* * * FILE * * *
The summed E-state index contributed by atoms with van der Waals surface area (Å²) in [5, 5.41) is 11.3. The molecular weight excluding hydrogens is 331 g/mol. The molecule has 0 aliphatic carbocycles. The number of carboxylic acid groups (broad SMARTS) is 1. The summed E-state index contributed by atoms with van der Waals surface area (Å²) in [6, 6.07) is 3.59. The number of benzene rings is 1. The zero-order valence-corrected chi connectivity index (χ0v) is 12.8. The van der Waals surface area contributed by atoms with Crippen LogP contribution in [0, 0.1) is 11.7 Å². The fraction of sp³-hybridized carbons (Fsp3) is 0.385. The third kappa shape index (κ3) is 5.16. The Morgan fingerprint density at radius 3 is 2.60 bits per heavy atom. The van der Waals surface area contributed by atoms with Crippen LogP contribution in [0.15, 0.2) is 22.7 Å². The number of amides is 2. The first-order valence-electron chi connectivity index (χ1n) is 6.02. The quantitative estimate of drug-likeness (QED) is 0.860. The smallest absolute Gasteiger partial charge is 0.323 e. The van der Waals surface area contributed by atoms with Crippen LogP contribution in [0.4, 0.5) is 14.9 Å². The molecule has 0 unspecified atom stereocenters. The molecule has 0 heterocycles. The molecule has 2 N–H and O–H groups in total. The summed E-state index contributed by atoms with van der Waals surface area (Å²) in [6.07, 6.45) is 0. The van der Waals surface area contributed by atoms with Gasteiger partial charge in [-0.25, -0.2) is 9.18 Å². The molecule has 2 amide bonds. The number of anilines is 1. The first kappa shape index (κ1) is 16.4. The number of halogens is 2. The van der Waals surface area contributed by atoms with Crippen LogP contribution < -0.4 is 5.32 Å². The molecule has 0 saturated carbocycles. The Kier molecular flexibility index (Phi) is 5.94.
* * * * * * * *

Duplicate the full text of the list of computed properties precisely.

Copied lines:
The summed E-state index contributed by atoms with van der Waals surface area (Å²) in [5, 5.41) is 11.3. The molecular weight excluding hydrogens is 331 g/mol. The molecule has 0 aliphatic carbocycles. The number of carboxylic acid groups (broad SMARTS) is 1. The summed E-state index contributed by atoms with van der Waals surface area (Å²) in [6, 6.07) is 3.59. The number of benzene rings is 1. The zero-order valence-corrected chi connectivity index (χ0v) is 12.8. The van der Waals surface area contributed by atoms with Crippen LogP contribution in [0, 0.1) is 11.7 Å². The fraction of sp³-hybridized carbons (Fsp3) is 0.385. The third kappa shape index (κ3) is 5.16. The Morgan fingerprint density at radius 3 is 2.60 bits per heavy atom. The van der Waals surface area contributed by atoms with Crippen LogP contribution in [0.15, 0.2) is 22.7 Å². The number of amides is 2. The first-order valence-electron chi connectivity index (χ1n) is 6.02. The quantitative estimate of drug-likeness (QED) is 0.860. The smallest absolute Gasteiger partial charge is 0.323 e. The van der Waals surface area contributed by atoms with Crippen LogP contribution in [0.4, 0.5) is 14.9 Å². The molecule has 0 unspecified atom stereocenters. The molecule has 0 heterocycles. The molecule has 2 N–H and O–H groups in total. The summed E-state index contributed by atoms with van der Waals surface area (Å²) in [6.07, 6.45) is 0. The van der Waals surface area contributed by atoms with Gasteiger partial charge in [-0.25, -0.2) is 9.18 Å². The molecule has 2 amide bonds. The number of anilines is 1. The first kappa shape index (κ1) is 16.4. The number of halogens is 2. The van der Waals surface area contributed by atoms with Crippen LogP contribution < -0.4 is 5.32 Å². The molecule has 0 saturated carbocycles. The Kier molecular flexibility index (Phi) is 5.94.